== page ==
One night in April this year, more than 150 emergency sirens blared for hours across the entire city of Dallas. But there were no tornadoes on the horizon. Texas was not being invaded by aliens or coming under attack from zombies. Instead, unidentified hackers had found their way into the Dallas IT system and decided to set off all the city’s sirens, apparently just for fun.
What may seem like a harmless prank in fact raises very serious issues for public administration. Put simply, how will Dallas residents ever trust the sirens again? From now on, will they just assume that hackers are at work and ignore the sirens, possibly with terrible consequences?
With just one cyberattack, decades of trust in a vital public service was lost overnight.
That is the major cybersecurity problem facing city authorities and national governments now. As more and more citizen services move online, from paying taxes to finding parking spaces to organizing medical appointments, our vulnerability to attack is increasing exponentially. And just one successful cyberattack can destroy the reputation of a service and undo years of hard work and investment.
Imagine if criminals hacked into a navigation app to divert traffic and cause chaos in the streets. Or if hackers used a malware worm like WannaCry to take down a city’s entire IT network. People who rely on the network for welfare payments or for healthcare services would be completely cut off, with nowhere to go. They would never fully trust the city’s services again.
To avoid such a catastrophe, cities need to adopt a new, holistic approach to cybersecurity. It is not enough just to try to protect an organization’s perimeter with firewalls. There needs to be a proactive attitude, based on assessing and monitoring risks, protecting services against known vulnerabilities and threats and anticipating future threats.
Cybersecurity is no longer only about protecting national secrets and military institutions. It is about safeguarding our everyday life as citizens.
A 360-degree approach to cybersecurity
As a first step public organizations need to understand the specific risks they face and how to protect critical assets from attack. Data security solutions for preventing attacks include anonymization, encryption and ID & access control, as well as services such as detection of Advanced Persistent Threats (APTs).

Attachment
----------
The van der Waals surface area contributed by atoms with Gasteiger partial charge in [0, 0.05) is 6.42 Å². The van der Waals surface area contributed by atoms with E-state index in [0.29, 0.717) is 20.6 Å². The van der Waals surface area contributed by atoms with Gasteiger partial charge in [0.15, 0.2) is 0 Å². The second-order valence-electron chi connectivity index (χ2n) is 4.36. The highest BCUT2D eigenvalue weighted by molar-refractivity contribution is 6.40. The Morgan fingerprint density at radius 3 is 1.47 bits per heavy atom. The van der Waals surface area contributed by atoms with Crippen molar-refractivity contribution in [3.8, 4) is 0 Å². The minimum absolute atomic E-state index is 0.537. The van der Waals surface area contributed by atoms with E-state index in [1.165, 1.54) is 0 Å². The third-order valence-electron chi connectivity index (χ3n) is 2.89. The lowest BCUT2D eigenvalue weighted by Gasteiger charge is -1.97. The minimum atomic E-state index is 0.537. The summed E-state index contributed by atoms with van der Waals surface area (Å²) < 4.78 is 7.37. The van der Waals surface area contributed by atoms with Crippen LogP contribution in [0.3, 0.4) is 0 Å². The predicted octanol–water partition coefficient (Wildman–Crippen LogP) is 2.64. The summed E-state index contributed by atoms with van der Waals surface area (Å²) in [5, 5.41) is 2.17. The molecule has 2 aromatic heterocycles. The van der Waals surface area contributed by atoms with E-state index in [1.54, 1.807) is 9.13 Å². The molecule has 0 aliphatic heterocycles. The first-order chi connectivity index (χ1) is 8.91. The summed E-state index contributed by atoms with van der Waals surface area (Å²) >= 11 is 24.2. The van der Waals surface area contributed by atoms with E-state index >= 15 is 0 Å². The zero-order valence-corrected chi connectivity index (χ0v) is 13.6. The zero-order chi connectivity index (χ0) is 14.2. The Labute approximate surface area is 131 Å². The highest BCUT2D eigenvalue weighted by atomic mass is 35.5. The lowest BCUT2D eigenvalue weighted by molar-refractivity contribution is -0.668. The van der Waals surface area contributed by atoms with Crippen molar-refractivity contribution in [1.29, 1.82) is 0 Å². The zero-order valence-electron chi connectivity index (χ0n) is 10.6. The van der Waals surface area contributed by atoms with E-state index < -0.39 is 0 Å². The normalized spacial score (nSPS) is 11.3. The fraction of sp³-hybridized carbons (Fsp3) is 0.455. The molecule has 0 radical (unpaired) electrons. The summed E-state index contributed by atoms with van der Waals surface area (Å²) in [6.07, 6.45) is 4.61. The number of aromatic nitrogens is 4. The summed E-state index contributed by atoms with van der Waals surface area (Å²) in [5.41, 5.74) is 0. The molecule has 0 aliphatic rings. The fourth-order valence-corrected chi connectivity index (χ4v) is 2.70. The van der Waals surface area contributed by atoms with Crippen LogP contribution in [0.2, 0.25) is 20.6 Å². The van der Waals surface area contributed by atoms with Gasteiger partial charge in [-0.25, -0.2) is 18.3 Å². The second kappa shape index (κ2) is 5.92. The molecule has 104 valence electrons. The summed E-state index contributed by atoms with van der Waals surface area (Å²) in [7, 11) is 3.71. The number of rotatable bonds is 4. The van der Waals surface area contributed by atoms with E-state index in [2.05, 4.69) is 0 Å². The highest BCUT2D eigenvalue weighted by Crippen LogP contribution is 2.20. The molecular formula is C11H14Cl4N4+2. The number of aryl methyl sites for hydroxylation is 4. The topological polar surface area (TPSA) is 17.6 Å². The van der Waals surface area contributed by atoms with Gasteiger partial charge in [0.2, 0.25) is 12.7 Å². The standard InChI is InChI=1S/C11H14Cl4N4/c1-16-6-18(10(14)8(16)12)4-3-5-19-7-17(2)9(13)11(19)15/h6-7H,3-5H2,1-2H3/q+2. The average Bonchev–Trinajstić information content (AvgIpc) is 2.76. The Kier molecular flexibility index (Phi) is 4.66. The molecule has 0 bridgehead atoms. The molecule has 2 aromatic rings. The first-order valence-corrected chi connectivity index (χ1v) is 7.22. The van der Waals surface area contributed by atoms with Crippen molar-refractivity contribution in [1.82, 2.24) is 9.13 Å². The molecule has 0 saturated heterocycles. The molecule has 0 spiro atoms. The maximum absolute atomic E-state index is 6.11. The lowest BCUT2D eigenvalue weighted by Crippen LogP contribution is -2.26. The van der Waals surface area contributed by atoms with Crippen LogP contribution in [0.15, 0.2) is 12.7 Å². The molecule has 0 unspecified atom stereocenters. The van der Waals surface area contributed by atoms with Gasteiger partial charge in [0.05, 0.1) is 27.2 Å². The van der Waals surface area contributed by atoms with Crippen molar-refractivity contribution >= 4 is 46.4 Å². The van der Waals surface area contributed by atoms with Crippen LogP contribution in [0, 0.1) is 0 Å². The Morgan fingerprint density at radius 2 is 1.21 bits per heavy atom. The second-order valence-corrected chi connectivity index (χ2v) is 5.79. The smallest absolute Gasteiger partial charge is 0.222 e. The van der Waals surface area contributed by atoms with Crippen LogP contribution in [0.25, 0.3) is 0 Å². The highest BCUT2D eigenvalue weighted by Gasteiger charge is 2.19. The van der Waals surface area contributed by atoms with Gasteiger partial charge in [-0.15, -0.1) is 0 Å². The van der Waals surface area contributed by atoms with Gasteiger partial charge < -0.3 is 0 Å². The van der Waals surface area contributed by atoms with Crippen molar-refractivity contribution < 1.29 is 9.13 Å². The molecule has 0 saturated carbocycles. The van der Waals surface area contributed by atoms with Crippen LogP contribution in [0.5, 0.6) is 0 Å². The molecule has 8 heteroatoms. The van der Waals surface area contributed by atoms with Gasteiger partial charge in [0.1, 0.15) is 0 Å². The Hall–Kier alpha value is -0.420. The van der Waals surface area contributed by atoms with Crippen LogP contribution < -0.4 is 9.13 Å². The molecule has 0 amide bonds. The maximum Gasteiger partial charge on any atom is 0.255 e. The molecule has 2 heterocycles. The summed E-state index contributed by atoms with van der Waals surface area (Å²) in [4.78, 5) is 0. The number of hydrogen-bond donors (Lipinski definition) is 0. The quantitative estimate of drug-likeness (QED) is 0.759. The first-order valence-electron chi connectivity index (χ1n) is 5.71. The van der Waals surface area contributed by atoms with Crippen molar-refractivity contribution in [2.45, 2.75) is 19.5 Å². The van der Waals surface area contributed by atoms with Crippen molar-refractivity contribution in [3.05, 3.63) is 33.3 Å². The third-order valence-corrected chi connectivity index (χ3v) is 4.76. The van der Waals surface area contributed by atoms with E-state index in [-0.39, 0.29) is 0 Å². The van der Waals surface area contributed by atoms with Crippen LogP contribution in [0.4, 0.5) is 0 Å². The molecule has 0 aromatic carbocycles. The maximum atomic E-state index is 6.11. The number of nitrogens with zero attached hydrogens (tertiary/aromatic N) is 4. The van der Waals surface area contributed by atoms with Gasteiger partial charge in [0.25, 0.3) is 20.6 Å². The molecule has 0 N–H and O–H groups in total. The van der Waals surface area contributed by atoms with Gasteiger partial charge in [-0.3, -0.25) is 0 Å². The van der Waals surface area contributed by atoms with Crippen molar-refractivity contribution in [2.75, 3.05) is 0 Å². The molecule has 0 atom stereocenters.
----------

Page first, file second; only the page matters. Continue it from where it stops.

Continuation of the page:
On the detection side, increasing numbers of organizations are now using the services of security operation centers to carry out real-time monitoring. These centers deploy sophisticated behavioral analytic tools to pinpoint potential incidents in real-time.
When it comes to response and remediation, public bodies are establishing Cyber Security Incident Response Teams to coordinate effective and efficient decision-making that can neutralize attacks and respond to evolving threats.
These three elements need to work together to form a continuous cycle of improvement. Cyber threats are evolving all the time, becoming more determined and more sophisticated. Public organizations need to make sure they stay one step ahead as they invest continuously in developing new services for their users.
Finally, it is important for citizens to be informed that their data is being used to power new services and educated about how to act responsibly to protect their devices and their data.
Powering public services
Data is the new currency of the digital age. Powering a new era of online services, data is becoming as important a utility as water, food and electricity. Cybersecurity is the key enabler of this revolution.
As consumers, we already trust the likes of H&M and Amazon with our personal data when we buy clothes and books online. We now need to develop the same level of trust in online citizen services.
But in the public sector, the stakes are much higher. The late delivery of a book or a coat because of connectivity and encryption problems may be a minor inconvenience. Losing a patient because of a Denial of Service (DoS) attack would be a disaster for any healthcare authority.
The development of citizen-centric digital services is raising the bar for cybersecurity. People need to have complete trust that their personal data is being protected and secured, or they will not use those services.
At Atos, we are helping many cities evolve an Open Data approach, sharing data from various sources on one platform to develop new citizen-centric services in complete security.
These services are enhancing the quality of urban life, improving public administration, and providing greater safety to city residents.
For example, in Eindhoven in the Netherlands, we have developed a solution that makes the street lights flash blue when there is a sudden deterioration in air quality, for example following a fire at a chemical plant. The lights are securely connected to air quality sensors using Internet of Things technology. Previously, it could take hours for the fire services and other authorities to organize a city-wide alert. Now, a potentially life-saving warning can be issued almost instantaneously.
With data volumes growing exponentially, the main challenge is not to combine the right data from the right places. It is to secure these ever-increasing volumes of data and to make sure that the data is available 100% of the time, and only to the right people.
If the Eindhoven street lighting flashed blue just once because of a hacking attack, people might never believe in the system again.
If the brave new world of digital innovation is going to fulfill its potential, then citizens need to have complete trust in these solutions. The mission of cybersecurity is to enable that trust and safeguard a new era of citizen-centric public services.